Oil ends down, then rises after settlement on big draw | Reuters: Oil prices settled lower on Tuesday on profit taking after a two-day rally, then rose in post-settlement trade after data showing a larger-than-expected draw in U.S. crude stockpiles. Crude inventories fell by 5.2 million barrels for the week ended June 17, the American Petroleum Institute said. The trade group's figures were triple the draw of 1.7 million barrels forecast by analysts in a Reuters poll.   The U.S. government's Energy Information Administration (EIA) will issue official stockpiles data on Wednesday. [EIA/S] Early in the session, oil prices dropped as much as 2 percent as investors took profits on a two-day rally fed by speculation that Britain would not vote to leave the European Union in a referendum this Thursday. But a rebound in gasoline lifted crude off session lows, and oil settled the session only slightly lower.   Gasoline prices rose after Royal Dutch Shell Plc ( shut its gasoline-producing fluidic catalytic cracking unit at the 316,600 barrel per day (bpd) Deer Park, Texas refinery. Oil prices were also supported by worries about the possibility of global crude supplies tightening from the economic crisis in Venezuela. Denial by rebels sabotaging Nigeria's crude exports that they had agreed to a month-long ceasefire was another supportive factor.

Oil Markets Are Balanced But Bracing For Brexit: Oil prices retreated in mid-June as the rising likelihood of a Brexit raised concerns about the economic fallout in Europe. The prospect of a Brexit also strengthened the dollar as major currency traders moved out of the sterling and euro into the safe haven of the U.S. dollar, depressing oil prices. But since the tragic murder of a British MP at the hands of an apparent Brexit fanatic, the markets are betting that the “Remain” camp could prevail. Oil prices and global equity markets jumped at the end of last week, with WTI and Brent up by more than 4 percent on Friday. Iran boosts oil exports, but further gains much more difficult. Iran has shocked analysts’ expectations on its rapid resurgence in oil production and exports this year following the removal of international sanctions. Production has climbed by 25 percent from roughly 2.8 million barrels per day to 3.5 million barrels per day. Iranian officials have targeted 4 million barrels per day of output before the year is out. Antoine Halff, a senior fellow at the Center on Global Energy Policy at Columbia University, told Bloomberg that although Iran has surprised global oil markets up until now, further production increases will be much more difficult to achieve and exceeding “pre-sanctions levels would require investment and technology and that’s a much longer-term proposition.” Iran wants to attract $100 billion in investment from international oil companies but the extent to which it can achieve that goal depends on the stability of its new oil contract model as well as assuring oil companies that they won’t be vulnerable to reprisals from western governments for doing business in Iran. Either way, in the near-term, Iran could have trouble keeping up its impressive streak of production gains.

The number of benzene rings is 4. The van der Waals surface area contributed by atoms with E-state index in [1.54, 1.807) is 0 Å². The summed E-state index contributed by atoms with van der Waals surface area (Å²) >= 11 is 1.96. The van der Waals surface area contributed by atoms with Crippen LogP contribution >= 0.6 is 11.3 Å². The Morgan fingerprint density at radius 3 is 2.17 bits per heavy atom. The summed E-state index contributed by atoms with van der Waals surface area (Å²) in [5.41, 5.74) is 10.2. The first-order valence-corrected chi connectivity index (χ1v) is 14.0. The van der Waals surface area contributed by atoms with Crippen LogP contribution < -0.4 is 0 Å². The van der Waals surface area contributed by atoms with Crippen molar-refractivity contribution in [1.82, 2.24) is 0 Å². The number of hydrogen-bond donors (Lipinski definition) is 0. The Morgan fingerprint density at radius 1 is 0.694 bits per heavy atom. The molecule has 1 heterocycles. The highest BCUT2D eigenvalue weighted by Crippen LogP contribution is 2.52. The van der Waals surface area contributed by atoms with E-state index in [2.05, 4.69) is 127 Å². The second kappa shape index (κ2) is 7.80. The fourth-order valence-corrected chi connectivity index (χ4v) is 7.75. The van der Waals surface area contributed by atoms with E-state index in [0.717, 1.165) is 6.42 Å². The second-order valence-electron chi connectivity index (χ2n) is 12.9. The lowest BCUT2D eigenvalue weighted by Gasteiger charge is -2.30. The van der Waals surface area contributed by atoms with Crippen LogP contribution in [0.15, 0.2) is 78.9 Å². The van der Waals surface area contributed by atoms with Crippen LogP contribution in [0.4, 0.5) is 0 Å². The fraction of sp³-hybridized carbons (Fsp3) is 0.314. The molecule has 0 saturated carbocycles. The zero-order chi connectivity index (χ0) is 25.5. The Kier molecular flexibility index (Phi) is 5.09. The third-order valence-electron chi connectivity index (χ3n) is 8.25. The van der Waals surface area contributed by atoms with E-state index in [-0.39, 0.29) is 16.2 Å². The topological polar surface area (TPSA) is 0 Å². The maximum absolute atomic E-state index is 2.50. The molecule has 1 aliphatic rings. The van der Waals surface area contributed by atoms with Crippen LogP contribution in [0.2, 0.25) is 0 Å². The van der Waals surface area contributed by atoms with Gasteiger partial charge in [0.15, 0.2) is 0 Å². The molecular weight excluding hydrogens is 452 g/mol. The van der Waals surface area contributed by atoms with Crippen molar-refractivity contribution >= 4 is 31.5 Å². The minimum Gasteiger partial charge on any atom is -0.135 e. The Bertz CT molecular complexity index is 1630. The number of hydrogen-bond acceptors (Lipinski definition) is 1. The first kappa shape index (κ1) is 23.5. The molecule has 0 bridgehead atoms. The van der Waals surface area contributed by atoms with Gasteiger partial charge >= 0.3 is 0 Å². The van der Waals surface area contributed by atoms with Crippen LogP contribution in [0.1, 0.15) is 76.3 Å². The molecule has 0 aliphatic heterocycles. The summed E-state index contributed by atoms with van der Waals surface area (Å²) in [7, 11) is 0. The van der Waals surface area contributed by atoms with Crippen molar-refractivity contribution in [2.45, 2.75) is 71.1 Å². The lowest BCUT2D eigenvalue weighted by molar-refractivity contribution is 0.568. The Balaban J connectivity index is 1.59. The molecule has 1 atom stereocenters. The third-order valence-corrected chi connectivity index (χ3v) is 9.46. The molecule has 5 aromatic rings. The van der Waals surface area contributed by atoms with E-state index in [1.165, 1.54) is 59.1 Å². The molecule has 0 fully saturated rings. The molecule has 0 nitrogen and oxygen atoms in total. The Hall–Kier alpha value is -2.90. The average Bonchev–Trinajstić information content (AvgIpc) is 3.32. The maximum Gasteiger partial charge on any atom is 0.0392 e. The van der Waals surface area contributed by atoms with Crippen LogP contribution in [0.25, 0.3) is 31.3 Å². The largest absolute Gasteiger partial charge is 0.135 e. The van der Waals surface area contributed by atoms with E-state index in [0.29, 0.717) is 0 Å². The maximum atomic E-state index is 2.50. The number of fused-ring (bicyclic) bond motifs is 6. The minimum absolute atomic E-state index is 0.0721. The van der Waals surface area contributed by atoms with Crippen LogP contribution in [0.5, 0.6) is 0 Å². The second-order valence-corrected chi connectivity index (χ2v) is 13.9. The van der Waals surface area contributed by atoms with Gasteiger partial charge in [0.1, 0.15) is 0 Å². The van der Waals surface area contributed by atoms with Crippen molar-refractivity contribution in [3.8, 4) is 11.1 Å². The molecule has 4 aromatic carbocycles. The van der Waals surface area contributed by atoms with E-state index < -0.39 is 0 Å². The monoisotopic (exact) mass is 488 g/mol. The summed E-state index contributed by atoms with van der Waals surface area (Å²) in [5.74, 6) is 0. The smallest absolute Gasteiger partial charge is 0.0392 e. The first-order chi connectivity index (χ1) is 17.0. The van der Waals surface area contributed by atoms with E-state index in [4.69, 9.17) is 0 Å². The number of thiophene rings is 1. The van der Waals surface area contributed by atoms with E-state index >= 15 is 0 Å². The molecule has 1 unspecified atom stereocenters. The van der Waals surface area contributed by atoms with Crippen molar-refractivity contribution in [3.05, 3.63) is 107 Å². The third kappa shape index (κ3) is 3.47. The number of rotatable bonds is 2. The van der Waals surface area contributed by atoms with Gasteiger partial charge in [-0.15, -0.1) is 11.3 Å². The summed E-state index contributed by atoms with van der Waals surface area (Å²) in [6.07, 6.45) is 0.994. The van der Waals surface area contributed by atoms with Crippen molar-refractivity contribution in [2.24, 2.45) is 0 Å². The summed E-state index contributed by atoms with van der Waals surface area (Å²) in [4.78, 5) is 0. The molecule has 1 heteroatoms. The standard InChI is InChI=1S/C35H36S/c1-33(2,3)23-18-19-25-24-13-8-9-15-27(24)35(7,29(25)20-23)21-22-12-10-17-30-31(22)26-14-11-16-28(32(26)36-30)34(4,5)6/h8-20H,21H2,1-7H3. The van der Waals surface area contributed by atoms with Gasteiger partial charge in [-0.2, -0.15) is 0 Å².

WTI Slides Below $50 After DOE Data Disappointment Despite Production Drop - Following last night's major inventory draws across the board (via API), which sent WTI surging back above $50, this morning's DOE data was markedly different. Both Gasoline and Distillates saw inventory builds and Crude saw notably smaller inventory draws (DOE -917k vs API -5.22mm). US crude production fell 0.44% (having fallen for 21 of the last 22 weeks) to the lowest since Sept 2014. Notably, Genscape additionally reported EU crude storage saw a notable build to the highest inventory in 3 years (suggesting US shifting stock to Europe). WTI crude has slide back below $50 erasing API's spike. API

  • Crude -5.22m (-1.7m exp.)
  • Cushing -1.311m (-50k exp.)
  • Gasoline -1.47m (-300k exp.)
  • Distillates -1.699m (+300k exp.)


  • Crude -917k (-1.5m exp.)
  • Cushing -1.28m
  • Gasoline +627k
  • Distillates +151k

DOE data notably less exuberant than API...

A Rise in Oil Imports Sunk the EIA Inventory Report (Video) - We would have had a nice large drawdown in Oil stocks if it wasn't for the massive year over year increase in Oil Imports this past week.